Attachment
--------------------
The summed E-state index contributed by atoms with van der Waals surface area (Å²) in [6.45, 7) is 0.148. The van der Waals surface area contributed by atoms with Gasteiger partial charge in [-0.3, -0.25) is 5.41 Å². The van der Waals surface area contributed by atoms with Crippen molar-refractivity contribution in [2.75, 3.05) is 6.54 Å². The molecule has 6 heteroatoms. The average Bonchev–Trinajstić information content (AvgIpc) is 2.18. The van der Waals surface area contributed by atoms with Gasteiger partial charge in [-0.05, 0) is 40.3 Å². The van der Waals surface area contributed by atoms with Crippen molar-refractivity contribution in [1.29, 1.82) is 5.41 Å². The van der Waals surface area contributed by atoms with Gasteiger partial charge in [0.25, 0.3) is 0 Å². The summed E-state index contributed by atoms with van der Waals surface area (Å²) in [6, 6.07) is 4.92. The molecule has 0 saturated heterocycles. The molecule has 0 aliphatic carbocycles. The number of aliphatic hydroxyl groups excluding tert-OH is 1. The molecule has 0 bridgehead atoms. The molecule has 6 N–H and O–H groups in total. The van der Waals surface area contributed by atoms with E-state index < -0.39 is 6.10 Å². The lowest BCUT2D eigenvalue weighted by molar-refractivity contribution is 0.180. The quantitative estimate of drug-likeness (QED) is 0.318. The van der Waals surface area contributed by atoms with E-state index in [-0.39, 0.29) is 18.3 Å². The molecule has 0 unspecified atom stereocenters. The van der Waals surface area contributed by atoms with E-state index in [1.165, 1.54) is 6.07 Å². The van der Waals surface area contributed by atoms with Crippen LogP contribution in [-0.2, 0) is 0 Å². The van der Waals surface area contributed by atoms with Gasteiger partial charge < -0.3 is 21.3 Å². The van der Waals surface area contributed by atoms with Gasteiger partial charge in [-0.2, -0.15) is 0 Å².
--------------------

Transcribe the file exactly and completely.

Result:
The summed E-state index contributed by atoms with van der Waals surface area (Å²) in [6.45, 7) is 0.148. The van der Waals surface area contributed by atoms with Gasteiger partial charge in [-0.3, -0.25) is 5.41 Å². The van der Waals surface area contributed by atoms with Crippen molar-refractivity contribution in [2.75, 3.05) is 6.54 Å². The molecule has 6 heteroatoms. The average Bonchev–Trinajstić information content (AvgIpc) is 2.18. The van der Waals surface area contributed by atoms with Gasteiger partial charge in [-0.05, 0) is 40.3 Å². The van der Waals surface area contributed by atoms with Crippen molar-refractivity contribution in [1.29, 1.82) is 5.41 Å². The van der Waals surface area contributed by atoms with Gasteiger partial charge in [0.25, 0.3) is 0 Å². The summed E-state index contributed by atoms with van der Waals surface area (Å²) in [6, 6.07) is 4.92. The molecule has 0 saturated heterocycles. The molecule has 0 aliphatic carbocycles. The number of aliphatic hydroxyl groups excluding tert-OH is 1. The molecule has 0 bridgehead atoms. The molecule has 6 N–H and O–H groups in total. The van der Waals surface area contributed by atoms with E-state index < -0.39 is 6.10 Å². The lowest BCUT2D eigenvalue weighted by molar-refractivity contribution is 0.180. The quantitative estimate of drug-likeness (QED) is 0.318. The van der Waals surface area contributed by atoms with E-state index in [-0.39, 0.29) is 18.3 Å². The molecule has 0 unspecified atom stereocenters. The van der Waals surface area contributed by atoms with E-state index in [1.165, 1.54) is 6.07 Å². The van der Waals surface area contributed by atoms with Crippen LogP contribution in [-0.2, 0) is 0 Å². The van der Waals surface area contributed by atoms with Gasteiger partial charge < -0.3 is 21.3 Å². The van der Waals surface area contributed by atoms with Gasteiger partial charge in [-0.2, -0.15) is 0 Å².